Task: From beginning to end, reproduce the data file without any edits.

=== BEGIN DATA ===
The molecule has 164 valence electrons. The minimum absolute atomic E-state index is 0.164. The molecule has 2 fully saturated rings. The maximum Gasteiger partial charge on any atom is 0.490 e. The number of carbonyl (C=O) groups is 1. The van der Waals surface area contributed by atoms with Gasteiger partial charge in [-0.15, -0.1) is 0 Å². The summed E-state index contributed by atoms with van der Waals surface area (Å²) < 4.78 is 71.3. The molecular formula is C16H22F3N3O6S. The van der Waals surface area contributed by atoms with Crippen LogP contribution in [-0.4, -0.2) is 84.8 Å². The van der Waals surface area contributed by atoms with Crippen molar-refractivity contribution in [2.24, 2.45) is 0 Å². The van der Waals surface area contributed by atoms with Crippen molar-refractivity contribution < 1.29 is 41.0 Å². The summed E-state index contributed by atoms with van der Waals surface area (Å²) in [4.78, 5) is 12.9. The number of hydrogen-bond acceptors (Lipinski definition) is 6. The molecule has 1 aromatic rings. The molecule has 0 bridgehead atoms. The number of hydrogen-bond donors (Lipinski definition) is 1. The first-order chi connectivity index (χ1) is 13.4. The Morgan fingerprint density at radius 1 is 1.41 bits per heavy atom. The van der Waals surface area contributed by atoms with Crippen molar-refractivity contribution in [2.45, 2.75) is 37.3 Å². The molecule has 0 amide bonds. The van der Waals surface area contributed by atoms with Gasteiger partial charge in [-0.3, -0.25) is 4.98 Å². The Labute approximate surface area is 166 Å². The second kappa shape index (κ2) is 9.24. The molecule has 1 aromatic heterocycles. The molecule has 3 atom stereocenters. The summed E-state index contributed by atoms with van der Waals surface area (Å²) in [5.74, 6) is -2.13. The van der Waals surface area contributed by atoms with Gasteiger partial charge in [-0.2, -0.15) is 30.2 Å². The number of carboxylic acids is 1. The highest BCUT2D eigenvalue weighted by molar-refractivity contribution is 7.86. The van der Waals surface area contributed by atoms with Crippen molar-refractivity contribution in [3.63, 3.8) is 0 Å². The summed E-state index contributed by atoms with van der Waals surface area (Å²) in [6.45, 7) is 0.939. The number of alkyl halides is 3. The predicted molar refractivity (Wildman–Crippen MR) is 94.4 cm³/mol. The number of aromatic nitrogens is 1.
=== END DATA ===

The molecule has 164 valence electrons. The minimum absolute atomic E-state index is 0.164. The molecule has 2 fully saturated rings. The maximum Gasteiger partial charge on any atom is 0.490 e. The number of carbonyl (C=O) groups is 1. The van der Waals surface area contributed by atoms with Gasteiger partial charge in [-0.15, -0.1) is 0 Å². The summed E-state index contributed by atoms with van der Waals surface area (Å²) < 4.78 is 71.3. The molecular formula is C16H22F3N3O6S. The van der Waals surface area contributed by atoms with Crippen LogP contribution in [-0.4, -0.2) is 84.8 Å². The van der Waals surface area contributed by atoms with Crippen molar-refractivity contribution in [2.24, 2.45) is 0 Å². The van der Waals surface area contributed by atoms with Crippen molar-refractivity contribution < 1.29 is 41.0 Å². The summed E-state index contributed by atoms with van der Waals surface area (Å²) in [4.78, 5) is 12.9. The number of hydrogen-bond acceptors (Lipinski definition) is 6. The molecule has 1 aromatic rings. The molecule has 0 bridgehead atoms. The number of hydrogen-bond donors (Lipinski definition) is 1. The first-order chi connectivity index (χ1) is 13.4. The Morgan fingerprint density at radius 1 is 1.41 bits per heavy atom. The van der Waals surface area contributed by atoms with Crippen molar-refractivity contribution in [2.45, 2.75) is 37.3 Å². The molecule has 0 amide bonds. The van der Waals surface area contributed by atoms with Gasteiger partial charge in [-0.3, -0.25) is 4.98 Å². The Labute approximate surface area is 166 Å². The second kappa shape index (κ2) is 9.24. The molecule has 1 aromatic heterocycles. The molecule has 3 atom stereocenters. The summed E-state index contributed by atoms with van der Waals surface area (Å²) in [5.74, 6) is -2.13. The van der Waals surface area contributed by atoms with Gasteiger partial charge in [-0.2, -0.15) is 30.2 Å². The number of carboxylic acids is 1. The highest BCUT2D eigenvalue weighted by molar-refractivity contribution is 7.86. The van der Waals surface area contributed by atoms with Crippen molar-refractivity contribution in [3.63, 3.8) is 0 Å². The summed E-state index contributed by atoms with van der Waals surface area (Å²) in [6.45, 7) is 0.939. The number of alkyl halides is 3. The predicted molar refractivity (Wildman–Crippen MR) is 94.4 cm³/mol. The number of aromatic nitrogens is 1.